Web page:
This is where the confusion and frustration begin for people trying to sell natural products. Yes, there are compounds found in nature that can make a positive impact on people’s lives. I am an avid supplement user and have found that certain supplements make a big difference in how I feel on a daily basis. As supplement advocates and users, we can talk about them, write about them and teach others about them. Once we decide to sell them we are taking on a greater responsibility and liability.
Healthy people eat, drink and take supplements to stay healthy. Then there are the people who are using supplements and botanicals to support mainstream medicine or are trying to ‘self medicate’. If they are sick, they will have weaker immune systems and may be on medications which could cause serious interactions with natural compounds. Healthy people may be strong enough not to feel the effects of a wrong dose, forgotten warning or drug interaction. Others may end up seriously hurt, or worse.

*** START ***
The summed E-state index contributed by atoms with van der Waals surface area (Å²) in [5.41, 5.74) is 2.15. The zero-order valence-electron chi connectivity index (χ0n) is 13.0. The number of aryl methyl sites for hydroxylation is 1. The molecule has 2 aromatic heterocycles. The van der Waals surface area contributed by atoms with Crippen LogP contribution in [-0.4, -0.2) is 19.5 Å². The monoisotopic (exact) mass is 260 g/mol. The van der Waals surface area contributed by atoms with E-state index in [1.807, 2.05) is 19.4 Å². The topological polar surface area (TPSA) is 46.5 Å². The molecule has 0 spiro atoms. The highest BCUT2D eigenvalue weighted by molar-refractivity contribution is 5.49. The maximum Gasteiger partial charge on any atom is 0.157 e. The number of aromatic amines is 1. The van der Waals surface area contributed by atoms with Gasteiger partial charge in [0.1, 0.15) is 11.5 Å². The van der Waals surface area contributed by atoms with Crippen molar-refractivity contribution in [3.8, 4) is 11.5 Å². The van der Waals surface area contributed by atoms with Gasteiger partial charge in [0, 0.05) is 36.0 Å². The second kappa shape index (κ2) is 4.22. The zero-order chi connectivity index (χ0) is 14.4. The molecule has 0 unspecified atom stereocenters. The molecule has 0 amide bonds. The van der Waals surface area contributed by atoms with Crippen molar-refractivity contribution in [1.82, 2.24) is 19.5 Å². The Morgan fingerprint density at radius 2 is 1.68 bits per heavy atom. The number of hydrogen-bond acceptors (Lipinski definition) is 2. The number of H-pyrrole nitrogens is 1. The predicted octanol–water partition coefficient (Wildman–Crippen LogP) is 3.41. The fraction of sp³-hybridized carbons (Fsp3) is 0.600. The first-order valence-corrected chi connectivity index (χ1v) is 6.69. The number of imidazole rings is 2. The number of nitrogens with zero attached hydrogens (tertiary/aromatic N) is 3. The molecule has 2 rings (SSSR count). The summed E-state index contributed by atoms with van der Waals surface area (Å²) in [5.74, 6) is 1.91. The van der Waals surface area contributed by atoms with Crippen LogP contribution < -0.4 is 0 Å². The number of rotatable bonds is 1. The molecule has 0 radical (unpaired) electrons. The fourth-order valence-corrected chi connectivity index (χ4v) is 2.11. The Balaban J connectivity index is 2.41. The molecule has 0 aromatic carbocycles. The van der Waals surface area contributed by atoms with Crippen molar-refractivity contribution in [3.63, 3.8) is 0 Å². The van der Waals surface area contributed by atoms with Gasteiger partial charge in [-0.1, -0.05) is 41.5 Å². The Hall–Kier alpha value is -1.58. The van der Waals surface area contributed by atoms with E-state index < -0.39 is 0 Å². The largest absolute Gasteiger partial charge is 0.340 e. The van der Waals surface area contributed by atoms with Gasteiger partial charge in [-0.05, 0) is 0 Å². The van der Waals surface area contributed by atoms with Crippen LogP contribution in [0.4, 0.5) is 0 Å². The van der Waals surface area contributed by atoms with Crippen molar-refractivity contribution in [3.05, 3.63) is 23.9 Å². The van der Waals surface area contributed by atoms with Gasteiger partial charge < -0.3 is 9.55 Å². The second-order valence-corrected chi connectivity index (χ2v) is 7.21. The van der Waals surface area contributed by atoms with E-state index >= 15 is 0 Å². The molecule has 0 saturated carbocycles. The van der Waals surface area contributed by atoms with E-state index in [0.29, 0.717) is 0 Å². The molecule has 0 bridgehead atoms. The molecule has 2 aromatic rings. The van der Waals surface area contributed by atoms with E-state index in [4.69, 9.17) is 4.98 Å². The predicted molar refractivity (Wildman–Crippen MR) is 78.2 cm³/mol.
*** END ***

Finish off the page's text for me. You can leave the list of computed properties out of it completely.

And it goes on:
There is a lot of confusion and misinformation out there. For many of us, it’s a true challenge to sort through all the BS and determine the right way to market CPGs.
How we act today will define the regulations that are placed upon us tomorrow. Hopefully, additional regulations in areas that are already heavily regulated won’t be the case. [CBDs are an entirely different story.]
If you take anything away from this article, take away the fact that our industry is being watched for the purpose of protecting consumers from ‘bad actors’. Moving forward, things are going to have to change in some way shape or form. It’s time to self-regulate because if we don’t do it on our own, someone else is going to do it for us.